Gary Favors, a high school teacher in the Cincinnati Public Schools attending the summit, took issue with the argument that racism is driving higher minority suspension rates.
“That’s bull,” said Mr. Favors, who’s black. “I’m in an urban setting. They’re not being discriminated against. Their behaviors are what I would call off the chain, and we need to address how to deal with those behaviors.”
The 23-year teaching veteran has a message for Ms. DeVos. “I’m going to say to the secretary, ‘We’ve got a huge issue. That Dear Colleague letter isn’t working because it’s tying people’s hands,’” he said.
He said he recently called security and sent a student to the principal’s office after he began roaming the classroom and chattering during a state-mandated standardized test. The office sent the student back.
“What I want to tell the secretary is that in public school, we have to take everybody who walks in the door. I understand that,” said Mr. Favors. “But if you’re going to tie my evaluation to these state tests, by God, I’m going to have some say-so on who comes in my room, and if they’re disruptive and causing havoc, they’re not going to stay in my classroom.”
For some school districts, however, rowdier classrooms may be a price worth paying in order to fend off a civil-rights probe and qualify for millions in federal grants.
Judy Kidd, president of the Classroom Teachers Association of North Carolina, said she’s seen teachers injured and classrooms trashed in recent years as students figure out that schools are reluctant to bring down the hammer on bad behavior.
Even when school administrators do suspend or expel kids, she said, the official report may not reflect it.
“What I plan to tell her [DeVos] is we need to get some backing for classroom teachers, which is in a lot of schools non-existent among the administrators because the administrators are too busy falsifying the reports and numbers to generate better-looking data to continue to receive funding,” said Ms. Kidd, who taught for 25 years.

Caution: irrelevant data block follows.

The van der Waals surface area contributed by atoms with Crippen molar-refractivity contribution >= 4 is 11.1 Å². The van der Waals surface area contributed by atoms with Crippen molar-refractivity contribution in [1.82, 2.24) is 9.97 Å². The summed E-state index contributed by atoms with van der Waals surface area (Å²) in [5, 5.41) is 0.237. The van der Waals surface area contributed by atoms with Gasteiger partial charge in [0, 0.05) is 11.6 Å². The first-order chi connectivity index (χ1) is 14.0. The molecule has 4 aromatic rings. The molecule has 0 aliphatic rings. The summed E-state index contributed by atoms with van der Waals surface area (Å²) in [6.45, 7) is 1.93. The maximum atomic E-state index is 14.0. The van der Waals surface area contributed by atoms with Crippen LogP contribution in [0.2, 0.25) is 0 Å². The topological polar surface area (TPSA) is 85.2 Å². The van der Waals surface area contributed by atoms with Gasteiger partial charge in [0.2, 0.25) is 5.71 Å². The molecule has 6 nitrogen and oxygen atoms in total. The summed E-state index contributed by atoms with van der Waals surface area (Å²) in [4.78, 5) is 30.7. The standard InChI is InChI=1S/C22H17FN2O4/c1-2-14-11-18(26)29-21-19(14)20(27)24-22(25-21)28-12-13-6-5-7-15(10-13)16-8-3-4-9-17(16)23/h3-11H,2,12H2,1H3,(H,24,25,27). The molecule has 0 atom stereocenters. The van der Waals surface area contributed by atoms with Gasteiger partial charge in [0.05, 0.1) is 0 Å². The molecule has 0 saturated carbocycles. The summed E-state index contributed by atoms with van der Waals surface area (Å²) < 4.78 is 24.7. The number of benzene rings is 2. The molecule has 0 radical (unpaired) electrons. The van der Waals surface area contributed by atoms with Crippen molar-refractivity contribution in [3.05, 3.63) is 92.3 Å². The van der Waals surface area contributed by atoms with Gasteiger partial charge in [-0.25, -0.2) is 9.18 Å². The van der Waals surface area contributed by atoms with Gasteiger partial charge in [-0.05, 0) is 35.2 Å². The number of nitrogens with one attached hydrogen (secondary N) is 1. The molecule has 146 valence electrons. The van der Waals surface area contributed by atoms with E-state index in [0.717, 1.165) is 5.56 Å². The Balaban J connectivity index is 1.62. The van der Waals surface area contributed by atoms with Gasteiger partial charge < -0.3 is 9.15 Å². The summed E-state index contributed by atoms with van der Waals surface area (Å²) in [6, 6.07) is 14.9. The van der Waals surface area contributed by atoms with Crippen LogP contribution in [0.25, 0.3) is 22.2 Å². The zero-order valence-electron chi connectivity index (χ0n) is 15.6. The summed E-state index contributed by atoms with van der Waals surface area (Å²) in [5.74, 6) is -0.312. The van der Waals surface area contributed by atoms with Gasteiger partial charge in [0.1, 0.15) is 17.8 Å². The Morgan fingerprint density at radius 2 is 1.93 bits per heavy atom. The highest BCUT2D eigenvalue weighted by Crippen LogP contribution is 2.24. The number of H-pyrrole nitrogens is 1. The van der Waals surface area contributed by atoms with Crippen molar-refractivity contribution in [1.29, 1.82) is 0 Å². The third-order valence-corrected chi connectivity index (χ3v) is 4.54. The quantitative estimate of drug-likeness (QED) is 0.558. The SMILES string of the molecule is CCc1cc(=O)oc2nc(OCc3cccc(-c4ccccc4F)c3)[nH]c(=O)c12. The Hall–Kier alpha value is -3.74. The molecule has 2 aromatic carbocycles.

Not all teachers are willing to speak up for fear of losing jobs, said Ms. Landers, who has collected dozens of horror stories from the trenches, including statements from educators who wish to remain anonymous.
“They’re just terrified that word will get out and they’ll lose their jobs and their teaching licenses,” said Ms. Landers. “They are threatened. They experience retaliation. [They fear] they’ll be subject to unscheduled classroom supervision and the administration will mark out teaching issues and then terminate them.”In February, she and her husband Josh Landers founded the Parent2Parent Network aimed at bringing parents together from across the nation to discuss and address “the school violence crisis.”
“We feel that the future of our country is at stake,” said Ms. Landers. “We’re either conditioning students that their behaviors don’t have consequences and we’re turning them out as undereducated, conditioned criminals, or we have a whole population of victimized and re-victimized students who believe the system is not going to protect them.”
Ultimately, said Mr. Favors, the schools are doing at-risk students a disservice by easing up on traditional discipline.
“I believe in corrective action, I believe in giving kids a chance, I believe in learning experiences for kids, but if we don’t start mimicking in schools what they would get in society, we’re creating a dichotomy,” he said. “And when they get out in the community, they’re going to get the book thrown at them.”